The Saudi royal family asserted, immediately after the bombing, that the attack had been perpetrated by jihadists who had returned from Afghanistan and who were now fighting to overthrow Saudi Arabia’s Government (the royal Saud family).

For example, on 15 August 1996, the New York Times headlined “Saudi Rebels Are Main Suspects In June Bombing of a U.S. Base”, and reported that, “The Government of Saudi Arabia now believes that native Saudi Islamic militants, including many veterans of the Afghan war, carried out the June 25 bombing that killed 19 American servicemen at a base in Dhahran, Saudi officials said today.” However, the “mujahideen” who had fought in Afghanistan were paid and backed both by the Sauds and by the U.S. Government. For example, as early as 1979, Zbigniew Brzezinski flew into Pakistan and exhorted the Taliban there to become mujahideen in Afghanistan because “That land over there is yours; you’ll go back to it one day, because your fight will prevail, and you will have your homes and your mosques back again, because your cause is right and God is on your side.” Then, starting in 1980, “From the Pakistani border, bin Laden raises funds and provides the mujahedeen with logistical and humanitarian aid.” So, the Sauds’ allegation that the Khobar bombers had been “veterans of the Afghan war” would have meant that they had been foot-soldiers for the U.S.-Saudi operation in Afghanistan. Both the U.S. Government and the Saud family (who own the Saudi Government) hate Shia and especially hate Iran. Hezbollah are Shia, and they are extremely pro-Iran. How likely is it that Hezbollah, anywhere, would have been fighting under the command of Al Qaeda, or of any other fundamentalist-Sunni jihadist organization that calls all Shia “infidels”? So, the Sauds’ account of the Khobar Towers bombing is fishy, at best.

Furthermore, a Google-search for the phrase “Hezbollah in Afghanistan” turns up only “6 results,” and all of them say nothing about any “Hezbollah in Afghanistan.” No report comes up about such a thing, for any year, or any period. The only countries where Hezbollah was reported to exist were Iran, Syria, and Lebanon. One of the links in that Google search was globally comprehensive for the year 2007, the Center on International Cooperation’s “Annual Review of Global Peace Operations — 2007”. It included reports on wars during that year, in 26 countries, and the chapter for Afghanistan (pages 52-58) doesn’t mention Hezbollah even once. However, a search for the phrase ”Hezbollah Afghanistan” does bring up “Syria’s Other Foreign Fighters: Iran’s Afghan and Pakistani Mercenaries”, at the neoconservative (and thus favoring not only the American aristocracy but its allied aristocracies — especially in Saudi Arabia and Israel) The National Interest, dated 20 November 2015. That article says, “The liwa’ fatimiyun (Fatimiyun Brigade) is composed exclusively of Afghans and fights under the auspices of Hezbollah Afghanistan,” based in Syria. Other supposed foreign Shiites trying to overthrow Syria’s Government are mentioned, as being supposedly “Pakistanis fighting in Syria under the Hezbollah flag.” However, if these allegations are true, then those men would be opponents of Syria’s secular government, which is headed by the secular Shiite Bashar al-Assad, who is being attacked by fundamentalist Sunnis — including both ISIS and Al Qaeda there — who are trying to kill Hezbollah in Syria, who are, in fact, defending Assad. (Such illogical ‘historical’ accounts as that, are normal in neoconservative publications — counterfactuality is entirely acceptable to them.) Either that, or else the alleged Shiite Pakistanis who are fighting in Syria to overthrow the Shiite Assad and replace him with a fundamentalist Sunni regime, would be — not actually members of Hezbollah, but instead — Shiites from Pakistan who came to Syria in order to help actually not to overthrow the Government but to defend it against its rabidly anti-Shia attackers. That’s the opposite of the assumption that The National Interest made, but it conceivably could be the case. A Pew survey scientifically randomly sampled 1,512 Pakistanis, and found that 1,450 of them declared themselves to be “Muslim,” which is 96%. It also found that 94% of Pakistanis (of any or no faith) say that religion is “very important” in their lives, and found that 81% of the Muslims said they were “Sunni,” 6% said they were “Shiite,” and 12% said they were “Just a Muslim.” So, only 6% of Pakistanis identified themselves specifically as “Shia.” That is such a small percentage of Shiites in Pakistan, as to make unlikely any significant contribution that Pakistanis would be providing to the defense of Syria, which is at least 1,800 miles or 2,900 kilometers, away — not even in the same general region. But, in any case, that neoconservative magazine’s assumptions regarding the entire matter are clearly false.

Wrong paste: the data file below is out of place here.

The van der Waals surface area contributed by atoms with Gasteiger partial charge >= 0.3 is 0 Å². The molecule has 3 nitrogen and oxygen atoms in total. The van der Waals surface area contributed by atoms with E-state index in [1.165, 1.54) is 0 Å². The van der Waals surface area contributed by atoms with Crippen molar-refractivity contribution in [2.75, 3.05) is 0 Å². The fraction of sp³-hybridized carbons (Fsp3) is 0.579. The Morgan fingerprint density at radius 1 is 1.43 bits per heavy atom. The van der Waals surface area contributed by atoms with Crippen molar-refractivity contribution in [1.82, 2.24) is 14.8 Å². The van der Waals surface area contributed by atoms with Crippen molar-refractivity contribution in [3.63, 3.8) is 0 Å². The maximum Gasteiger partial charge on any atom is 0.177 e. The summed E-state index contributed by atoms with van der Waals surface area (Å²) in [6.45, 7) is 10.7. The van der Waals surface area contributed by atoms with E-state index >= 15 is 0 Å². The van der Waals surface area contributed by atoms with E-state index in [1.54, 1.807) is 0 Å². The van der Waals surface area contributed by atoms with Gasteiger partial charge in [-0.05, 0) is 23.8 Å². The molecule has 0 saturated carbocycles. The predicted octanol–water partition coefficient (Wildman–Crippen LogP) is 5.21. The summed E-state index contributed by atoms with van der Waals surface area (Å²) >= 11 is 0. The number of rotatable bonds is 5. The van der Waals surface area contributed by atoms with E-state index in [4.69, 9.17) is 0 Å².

Clearly, then, the logical feasibility of the U.S. Government’s case against Iran is so tiny as to constitute almost an absolute impossibility of that case being true.

Now, then, let’s consider the specifics of the case: